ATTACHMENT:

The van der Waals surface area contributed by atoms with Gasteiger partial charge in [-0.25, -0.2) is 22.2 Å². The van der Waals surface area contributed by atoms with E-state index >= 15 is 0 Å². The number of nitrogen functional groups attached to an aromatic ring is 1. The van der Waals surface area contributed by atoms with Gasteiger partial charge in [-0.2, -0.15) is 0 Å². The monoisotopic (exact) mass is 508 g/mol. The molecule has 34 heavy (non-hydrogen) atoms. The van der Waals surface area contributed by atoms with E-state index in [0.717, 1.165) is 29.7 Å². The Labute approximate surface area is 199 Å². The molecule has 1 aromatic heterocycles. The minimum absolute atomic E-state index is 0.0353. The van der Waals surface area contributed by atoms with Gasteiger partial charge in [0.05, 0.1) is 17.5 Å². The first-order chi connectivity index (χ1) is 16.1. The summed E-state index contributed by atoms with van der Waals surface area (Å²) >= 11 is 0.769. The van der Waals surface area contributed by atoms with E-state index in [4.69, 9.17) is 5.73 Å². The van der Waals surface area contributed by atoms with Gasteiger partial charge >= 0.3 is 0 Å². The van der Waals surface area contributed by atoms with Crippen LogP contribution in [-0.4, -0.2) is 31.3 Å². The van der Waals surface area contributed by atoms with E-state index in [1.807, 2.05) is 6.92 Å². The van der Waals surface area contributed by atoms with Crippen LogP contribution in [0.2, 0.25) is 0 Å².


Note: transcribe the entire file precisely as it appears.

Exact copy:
The van der Waals surface area contributed by atoms with Gasteiger partial charge in [-0.25, -0.2) is 22.2 Å². The van der Waals surface area contributed by atoms with E-state index >= 15 is 0 Å². The number of nitrogen functional groups attached to an aromatic ring is 1. The van der Waals surface area contributed by atoms with Gasteiger partial charge in [-0.2, -0.15) is 0 Å². The monoisotopic (exact) mass is 508 g/mol. The molecule has 34 heavy (non-hydrogen) atoms. The van der Waals surface area contributed by atoms with E-state index in [0.717, 1.165) is 29.7 Å². The Labute approximate surface area is 199 Å². The molecule has 1 aromatic heterocycles. The minimum absolute atomic E-state index is 0.0353. The van der Waals surface area contributed by atoms with Gasteiger partial charge in [0.05, 0.1) is 17.5 Å². The first-order chi connectivity index (χ1) is 16.1. The summed E-state index contributed by atoms with van der Waals surface area (Å²) >= 11 is 0.769. The van der Waals surface area contributed by atoms with E-state index in [4.69, 9.17) is 5.73 Å². The van der Waals surface area contributed by atoms with Gasteiger partial charge >= 0.3 is 0 Å². The van der Waals surface area contributed by atoms with Crippen LogP contribution in [-0.4, -0.2) is 31.3 Å². The van der Waals surface area contributed by atoms with E-state index in [1.807, 2.05) is 6.92 Å². The van der Waals surface area contributed by atoms with Crippen LogP contribution in [0.2, 0.25) is 0 Å².